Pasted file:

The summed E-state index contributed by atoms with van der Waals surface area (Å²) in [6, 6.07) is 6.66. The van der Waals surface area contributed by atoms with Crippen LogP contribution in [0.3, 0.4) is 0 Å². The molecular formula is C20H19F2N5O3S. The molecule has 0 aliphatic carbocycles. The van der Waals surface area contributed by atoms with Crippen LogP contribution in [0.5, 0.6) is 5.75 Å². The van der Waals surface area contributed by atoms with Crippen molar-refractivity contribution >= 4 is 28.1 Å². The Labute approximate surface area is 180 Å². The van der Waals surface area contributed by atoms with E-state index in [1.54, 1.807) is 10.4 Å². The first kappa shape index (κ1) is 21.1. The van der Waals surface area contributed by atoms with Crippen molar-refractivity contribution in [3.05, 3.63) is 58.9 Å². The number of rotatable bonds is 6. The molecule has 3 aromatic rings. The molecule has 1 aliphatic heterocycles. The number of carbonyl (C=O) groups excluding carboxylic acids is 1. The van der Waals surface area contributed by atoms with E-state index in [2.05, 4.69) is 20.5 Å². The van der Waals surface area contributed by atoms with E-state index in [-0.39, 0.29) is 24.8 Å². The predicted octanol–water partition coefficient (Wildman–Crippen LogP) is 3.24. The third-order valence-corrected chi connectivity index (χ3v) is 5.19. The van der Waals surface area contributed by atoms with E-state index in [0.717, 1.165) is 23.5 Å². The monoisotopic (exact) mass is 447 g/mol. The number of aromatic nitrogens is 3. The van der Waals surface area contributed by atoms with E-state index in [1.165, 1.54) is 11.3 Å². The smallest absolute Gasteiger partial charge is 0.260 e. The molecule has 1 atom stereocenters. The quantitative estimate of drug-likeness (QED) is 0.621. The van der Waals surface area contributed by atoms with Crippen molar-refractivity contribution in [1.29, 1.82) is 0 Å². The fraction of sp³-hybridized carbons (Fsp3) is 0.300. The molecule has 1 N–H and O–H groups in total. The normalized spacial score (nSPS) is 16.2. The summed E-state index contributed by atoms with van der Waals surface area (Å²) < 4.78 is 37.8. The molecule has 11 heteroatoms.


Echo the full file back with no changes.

The summed E-state index contributed by atoms with van der Waals surface area (Å²) in [6, 6.07) is 6.66. The van der Waals surface area contributed by atoms with Crippen LogP contribution in [0.3, 0.4) is 0 Å². The molecular formula is C20H19F2N5O3S. The molecule has 0 aliphatic carbocycles. The van der Waals surface area contributed by atoms with Crippen LogP contribution in [0.5, 0.6) is 5.75 Å². The van der Waals surface area contributed by atoms with Crippen molar-refractivity contribution >= 4 is 28.1 Å². The Labute approximate surface area is 180 Å². The van der Waals surface area contributed by atoms with E-state index in [1.54, 1.807) is 10.4 Å². The first kappa shape index (κ1) is 21.1. The van der Waals surface area contributed by atoms with Crippen molar-refractivity contribution in [3.05, 3.63) is 58.9 Å². The number of rotatable bonds is 6. The molecule has 3 aromatic rings. The molecule has 1 aliphatic heterocycles. The number of carbonyl (C=O) groups excluding carboxylic acids is 1. The van der Waals surface area contributed by atoms with E-state index in [2.05, 4.69) is 20.5 Å². The van der Waals surface area contributed by atoms with E-state index in [-0.39, 0.29) is 24.8 Å². The predicted octanol–water partition coefficient (Wildman–Crippen LogP) is 3.24. The third-order valence-corrected chi connectivity index (χ3v) is 5.19. The van der Waals surface area contributed by atoms with E-state index in [0.717, 1.165) is 23.5 Å². The monoisotopic (exact) mass is 447 g/mol. The number of aromatic nitrogens is 3. The van der Waals surface area contributed by atoms with E-state index in [1.165, 1.54) is 11.3 Å². The smallest absolute Gasteiger partial charge is 0.260 e. The molecule has 1 atom stereocenters. The quantitative estimate of drug-likeness (QED) is 0.621. The van der Waals surface area contributed by atoms with Crippen molar-refractivity contribution in [1.29, 1.82) is 0 Å². The fraction of sp³-hybridized carbons (Fsp3) is 0.300. The molecule has 1 N–H and O–H groups in total. The normalized spacial score (nSPS) is 16.2. The summed E-state index contributed by atoms with van der Waals surface area (Å²) < 4.78 is 37.8. The molecule has 11 heteroatoms.